A frequent question that comes up is what the difference is and how to decide which tool to use for activities in a course – discussion boards, blogs, wikis, or journals.  The tools are similar in some ways, allowing students to post text and other materials, but do operate in ways that make them more useful for some course activities than others. The following is a brief description of each and some examples of when to use each in a course.

Discussion Board

Discussion Boards

  • a communication tool that that allows individuals to collaborate with others through posting or answering questions
  • topic centered
  • frequently used as a supplement to in-class activities
  • Examples:

o  class discussion

o  class debate

o  peer review

 For more information see: http://www.itap.purdue.edu/learning/tools/blackboard/learn_res/fac_res/boards.html

Blog

Blogs

  • a web site that shares an individual’s or group’s log of events, insights or opinions; from the words web log
  • author centered
  • frequently used as a place to reflect
  • Examples:

o  course learning reflection

o  resource review

o  record of research activities

 For more information see: http://www.itap.purdue.edu/learning/tools/blackboard/learn_res/fac_res/blogs.html

Wiki

Wikis

  • a web page that allows a group of users to create and modify pages easily and quickly; from the Hawaiian words Wiki wiki meaning quick
  • content/document centered
  • frequently used as a collaborative space
  • Examples:

o  group projects

o  group writing assignments

o  planning events and activities

For more information see: http://www.itap.purdue.edu/learning/tools/blackboard/learn_res/fac_res/wikis.html

 

Debbie Runshe, Educational Technologist

Diagrams have been adapted and made available under an Attribution-Noncommercial-Share Alike Creative Commons License from Worsham, D. (2007, June 27). Blogs and discussion boards – What’s the difference? Wisconsin Union Blend. [Weblog post].

Qualtrics as a Quick Quiz Tool with Scoring

By in Content Development, Distance Education, Software, Tools on .

We often think of Qualtrics, Purdue’s online survey software, as primarily a research or data gathering tool, but it will also allow you to set up quizzes with scores and display results to students.  Though the tool is by nature anonymous, a simple solution would be to ask students to fill in their name using a text fill in the blank question, if they want the credit for a given quiz.  Results may be viewed in Qualtrics to provide the instructor with a composite view of the classes’ responses; as well as downloaded to Excel for further analysis or uploading to a grade column in Blackboard. It is not as robust as assessments in Blackboard, but if you are looking for a different kind of student self-study guide or short quiz format, this might be worth exploring.

For example, let’s review setting up a self-study quiz. To set up the quiz, create the questions in Qualtrics as you would usually do using multiple choice, ranking, fill in the blank or true/false formats.  You may also create question display mapping based on certain responses to questions.  What this means is that you may provide additional questions to a student if they had an incorrect response to an earlier question or to proceed past those extra questions, if their original response was correct. A mapping technique based on their answer choices is often useful as a self-study guide to develop mastery over course content outside of the traditional class environment.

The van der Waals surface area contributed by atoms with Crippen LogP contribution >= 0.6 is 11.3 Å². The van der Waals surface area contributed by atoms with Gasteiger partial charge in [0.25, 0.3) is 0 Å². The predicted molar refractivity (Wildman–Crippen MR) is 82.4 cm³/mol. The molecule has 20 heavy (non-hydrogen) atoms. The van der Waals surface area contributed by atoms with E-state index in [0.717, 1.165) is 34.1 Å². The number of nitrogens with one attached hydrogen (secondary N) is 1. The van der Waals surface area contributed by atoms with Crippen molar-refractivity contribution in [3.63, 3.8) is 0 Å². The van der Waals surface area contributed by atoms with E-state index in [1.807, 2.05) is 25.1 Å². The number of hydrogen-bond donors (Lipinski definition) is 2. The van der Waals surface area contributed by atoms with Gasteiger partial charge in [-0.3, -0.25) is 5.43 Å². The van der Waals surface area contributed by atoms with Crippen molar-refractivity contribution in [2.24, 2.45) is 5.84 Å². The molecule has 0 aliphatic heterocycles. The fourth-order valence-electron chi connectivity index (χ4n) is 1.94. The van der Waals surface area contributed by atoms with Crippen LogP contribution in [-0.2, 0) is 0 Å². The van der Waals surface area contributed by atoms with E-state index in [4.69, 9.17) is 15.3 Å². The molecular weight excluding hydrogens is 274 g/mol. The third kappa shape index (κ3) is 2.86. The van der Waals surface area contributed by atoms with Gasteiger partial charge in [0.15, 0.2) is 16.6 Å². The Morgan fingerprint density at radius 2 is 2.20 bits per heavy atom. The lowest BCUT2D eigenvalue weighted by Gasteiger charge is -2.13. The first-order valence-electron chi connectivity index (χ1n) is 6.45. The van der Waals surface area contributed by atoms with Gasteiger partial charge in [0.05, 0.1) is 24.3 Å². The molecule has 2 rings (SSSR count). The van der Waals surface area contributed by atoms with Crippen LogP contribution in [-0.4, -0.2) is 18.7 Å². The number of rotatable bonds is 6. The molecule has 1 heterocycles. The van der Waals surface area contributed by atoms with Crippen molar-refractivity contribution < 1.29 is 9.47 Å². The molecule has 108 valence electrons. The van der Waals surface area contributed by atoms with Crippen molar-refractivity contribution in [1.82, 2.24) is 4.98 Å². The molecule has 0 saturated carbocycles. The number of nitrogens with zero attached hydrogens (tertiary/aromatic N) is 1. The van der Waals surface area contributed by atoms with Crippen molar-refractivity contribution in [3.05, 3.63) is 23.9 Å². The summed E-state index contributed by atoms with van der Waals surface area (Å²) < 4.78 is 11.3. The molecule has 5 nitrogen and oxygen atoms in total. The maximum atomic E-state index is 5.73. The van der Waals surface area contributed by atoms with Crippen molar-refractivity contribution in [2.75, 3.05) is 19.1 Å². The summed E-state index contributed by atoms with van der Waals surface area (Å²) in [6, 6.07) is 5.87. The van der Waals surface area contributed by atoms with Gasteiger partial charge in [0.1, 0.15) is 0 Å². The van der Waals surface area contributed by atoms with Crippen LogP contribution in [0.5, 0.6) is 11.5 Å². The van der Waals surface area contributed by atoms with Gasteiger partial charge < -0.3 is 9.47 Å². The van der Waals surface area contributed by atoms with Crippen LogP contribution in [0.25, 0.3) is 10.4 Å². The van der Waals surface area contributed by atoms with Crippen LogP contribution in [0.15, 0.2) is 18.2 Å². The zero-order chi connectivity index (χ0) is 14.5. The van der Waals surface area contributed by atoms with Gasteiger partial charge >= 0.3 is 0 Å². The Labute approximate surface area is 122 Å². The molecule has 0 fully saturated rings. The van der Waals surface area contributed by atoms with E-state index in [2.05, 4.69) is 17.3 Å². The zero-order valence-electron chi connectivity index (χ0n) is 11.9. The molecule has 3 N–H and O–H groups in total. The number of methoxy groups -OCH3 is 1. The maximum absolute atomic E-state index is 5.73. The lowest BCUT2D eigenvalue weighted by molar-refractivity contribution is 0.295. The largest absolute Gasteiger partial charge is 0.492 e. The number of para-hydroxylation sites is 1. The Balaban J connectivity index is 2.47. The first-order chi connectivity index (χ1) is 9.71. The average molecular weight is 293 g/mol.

To apply the scoring feature, while in Edit Survey mode, click on the Advanced Options button in the upper right of your screen. Then select Scoring on the lower half of the Advanced Options menu.

Qualtrics Advanced Options tab

Qualtrics Advanced Options tab

Menu item for Scoring

Menu item for Scoring

 

 

 

 

The next step is to select the correct answers by clicking on the answer choice that is right.  It will default to 1 point value.  You can click on the number 1 and type in a different value if desired. For fill in the blank questions, you may add alternative answers by clicking the plus sign to the right of the answer choice.  Note each alternative answer needs a score value entered to the left of it to be scored properly.

Example of scored question

Example of scored question

To display the score to the student at the end of each question or at the end of the survey, or both; click on scoring options in the upper right of the screen and select your choices.Score display options

The final score displayed to the student will look like the snapshot below after they click the submit button. Score displays per question may be used in addition to a final display.

Final scored display

Final scored display

 

If you would like to read more about scoring, use the following link http://qualtrics.com/university/researchsuite/advanced-building/advanced-options-drop-down/scoring/ or please contact one of our Ed Tech staff at tlt-consulting@purdue.edu